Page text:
Create a Wish List and set a Maximum Budget – Plan my Wedding
Before you start to look for venues, or decide who to invite, each of you should draw up a wish list of the kind of wedding you would like, and then see how your lists compare.
Set a maximum budget
Once you’ve settled on a potential number of guests, get the calculator out. It might make you change your mind and invite two witnesses and have a swift half down the pub. As an example, if you just think in terms of catering at £35 a head and drink at £15, 80 guests would cost £4,000 before you’ve hired a venue, bought a suit or frock, or been driven off in a Roller en route to your safari honeymoon. Of course, this may sound cheap to some. Elton John and his partner were reported to have spent £55,000 on their rings alone. Straight weddings are said to cost on average around £18,000. At the other extreme, the minimum cost is the amount needed for the civil partnership licence and to register the partnership – around £100-£150.
To get your head around how much you are going to spend, turn to the Budget Planner, allocate a rough idea of how much you want to spend on the options you are considering for your wedding – for example, maximum on catering £5,000. Think through the day to work out everything you want and how much you are willing to spend on it.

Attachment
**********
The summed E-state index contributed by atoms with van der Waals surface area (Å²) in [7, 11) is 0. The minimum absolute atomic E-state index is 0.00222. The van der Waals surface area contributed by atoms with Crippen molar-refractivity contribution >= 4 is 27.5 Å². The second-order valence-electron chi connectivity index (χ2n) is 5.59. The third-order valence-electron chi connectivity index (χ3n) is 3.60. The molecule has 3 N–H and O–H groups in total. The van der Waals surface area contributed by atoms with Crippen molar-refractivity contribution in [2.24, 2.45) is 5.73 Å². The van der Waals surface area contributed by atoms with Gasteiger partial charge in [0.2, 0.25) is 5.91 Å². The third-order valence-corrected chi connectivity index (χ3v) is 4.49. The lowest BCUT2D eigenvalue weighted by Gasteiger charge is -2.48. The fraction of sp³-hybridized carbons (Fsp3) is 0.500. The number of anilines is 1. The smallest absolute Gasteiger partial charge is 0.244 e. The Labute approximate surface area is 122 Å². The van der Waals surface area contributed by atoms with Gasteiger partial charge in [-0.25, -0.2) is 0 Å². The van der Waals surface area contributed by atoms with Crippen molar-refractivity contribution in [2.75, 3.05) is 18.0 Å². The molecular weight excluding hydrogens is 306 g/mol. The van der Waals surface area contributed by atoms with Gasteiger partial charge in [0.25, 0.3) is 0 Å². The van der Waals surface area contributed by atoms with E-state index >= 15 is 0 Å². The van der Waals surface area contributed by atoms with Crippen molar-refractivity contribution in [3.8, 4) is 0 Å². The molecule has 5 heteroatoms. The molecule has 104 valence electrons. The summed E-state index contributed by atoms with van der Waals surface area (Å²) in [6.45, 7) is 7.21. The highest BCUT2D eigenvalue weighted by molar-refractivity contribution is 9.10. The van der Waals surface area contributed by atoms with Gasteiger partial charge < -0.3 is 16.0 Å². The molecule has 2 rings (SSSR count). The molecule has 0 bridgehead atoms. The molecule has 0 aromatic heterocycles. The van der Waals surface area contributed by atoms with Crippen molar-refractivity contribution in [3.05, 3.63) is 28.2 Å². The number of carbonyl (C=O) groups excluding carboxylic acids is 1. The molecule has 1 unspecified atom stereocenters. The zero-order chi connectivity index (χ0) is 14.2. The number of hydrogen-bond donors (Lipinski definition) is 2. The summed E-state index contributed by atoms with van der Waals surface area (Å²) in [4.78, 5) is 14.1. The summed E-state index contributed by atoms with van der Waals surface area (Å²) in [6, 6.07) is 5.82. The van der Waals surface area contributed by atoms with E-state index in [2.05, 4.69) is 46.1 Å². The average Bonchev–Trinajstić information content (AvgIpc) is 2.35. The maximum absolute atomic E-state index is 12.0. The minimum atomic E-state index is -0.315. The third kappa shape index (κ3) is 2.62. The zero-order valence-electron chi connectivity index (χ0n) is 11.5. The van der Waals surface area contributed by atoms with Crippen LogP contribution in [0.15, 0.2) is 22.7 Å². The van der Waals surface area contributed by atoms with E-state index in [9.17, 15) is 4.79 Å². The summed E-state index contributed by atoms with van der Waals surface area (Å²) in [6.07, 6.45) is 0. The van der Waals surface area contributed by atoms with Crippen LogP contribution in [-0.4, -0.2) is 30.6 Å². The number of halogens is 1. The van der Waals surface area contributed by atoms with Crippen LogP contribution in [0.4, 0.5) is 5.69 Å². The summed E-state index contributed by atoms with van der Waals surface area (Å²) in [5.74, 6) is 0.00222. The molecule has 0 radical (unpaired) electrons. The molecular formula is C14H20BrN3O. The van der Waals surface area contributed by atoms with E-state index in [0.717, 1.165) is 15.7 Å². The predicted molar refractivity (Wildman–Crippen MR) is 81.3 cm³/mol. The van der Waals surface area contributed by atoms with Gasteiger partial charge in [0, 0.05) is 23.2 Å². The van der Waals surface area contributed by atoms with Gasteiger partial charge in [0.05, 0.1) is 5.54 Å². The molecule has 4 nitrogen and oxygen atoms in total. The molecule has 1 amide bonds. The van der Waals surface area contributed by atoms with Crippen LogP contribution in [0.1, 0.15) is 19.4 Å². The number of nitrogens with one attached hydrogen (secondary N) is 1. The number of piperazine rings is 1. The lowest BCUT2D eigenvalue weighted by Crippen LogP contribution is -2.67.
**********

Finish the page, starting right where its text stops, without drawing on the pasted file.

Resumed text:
Once you have allocated an amount to each of the items, you then need to obtain quotations from suppliers. Fill in the third column of the Budget Planner with your names if want to divide up the task of finding quotations. Prices will vary enormously depending on location, style of wedding, time of year and day of the week. For example, you can often halve the price of a venue by holding your ceremony on Monday through to Thursday.
Before you plunge into getting price quotations, read the relevant sections of the wedding planner to find out what questions to ask the suppliers, how to save money, and, if you want to really splash out on your big gay day, ideas for extravagant options. When you start to get your estimates keep a file or use the Budget Planner to record them. Complete the final column in the Budget Planner when you have decided which suppliers and items to buy.